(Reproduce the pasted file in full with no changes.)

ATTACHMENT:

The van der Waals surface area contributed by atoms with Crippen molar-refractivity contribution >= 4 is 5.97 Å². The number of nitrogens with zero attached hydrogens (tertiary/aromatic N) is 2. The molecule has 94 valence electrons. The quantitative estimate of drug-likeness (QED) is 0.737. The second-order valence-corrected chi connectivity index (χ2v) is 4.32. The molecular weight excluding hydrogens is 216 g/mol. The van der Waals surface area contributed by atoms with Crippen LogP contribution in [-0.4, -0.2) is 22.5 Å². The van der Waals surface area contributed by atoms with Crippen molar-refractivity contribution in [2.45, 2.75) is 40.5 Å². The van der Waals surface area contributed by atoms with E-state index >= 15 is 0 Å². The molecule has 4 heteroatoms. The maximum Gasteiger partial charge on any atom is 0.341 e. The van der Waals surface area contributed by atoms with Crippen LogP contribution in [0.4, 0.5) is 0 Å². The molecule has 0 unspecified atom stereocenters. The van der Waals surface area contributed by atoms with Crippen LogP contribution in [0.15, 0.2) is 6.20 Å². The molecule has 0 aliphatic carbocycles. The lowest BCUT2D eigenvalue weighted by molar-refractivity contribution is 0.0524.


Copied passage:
The van der Waals surface area contributed by atoms with Crippen molar-refractivity contribution >= 4 is 5.97 Å². The number of nitrogens with zero attached hydrogens (tertiary/aromatic N) is 2. The molecule has 94 valence electrons. The quantitative estimate of drug-likeness (QED) is 0.737. The second-order valence-corrected chi connectivity index (χ2v) is 4.32. The molecular weight excluding hydrogens is 216 g/mol. The van der Waals surface area contributed by atoms with Crippen LogP contribution in [-0.4, -0.2) is 22.5 Å². The van der Waals surface area contributed by atoms with Crippen molar-refractivity contribution in [2.45, 2.75) is 40.5 Å². The van der Waals surface area contributed by atoms with E-state index >= 15 is 0 Å². The molecule has 4 heteroatoms. The maximum Gasteiger partial charge on any atom is 0.341 e. The van der Waals surface area contributed by atoms with Crippen LogP contribution in [0.4, 0.5) is 0 Å². The molecule has 0 unspecified atom stereocenters. The van der Waals surface area contributed by atoms with Crippen LogP contribution in [0.15, 0.2) is 6.20 Å². The molecule has 0 aliphatic carbocycles. The lowest BCUT2D eigenvalue weighted by molar-refractivity contribution is 0.0524.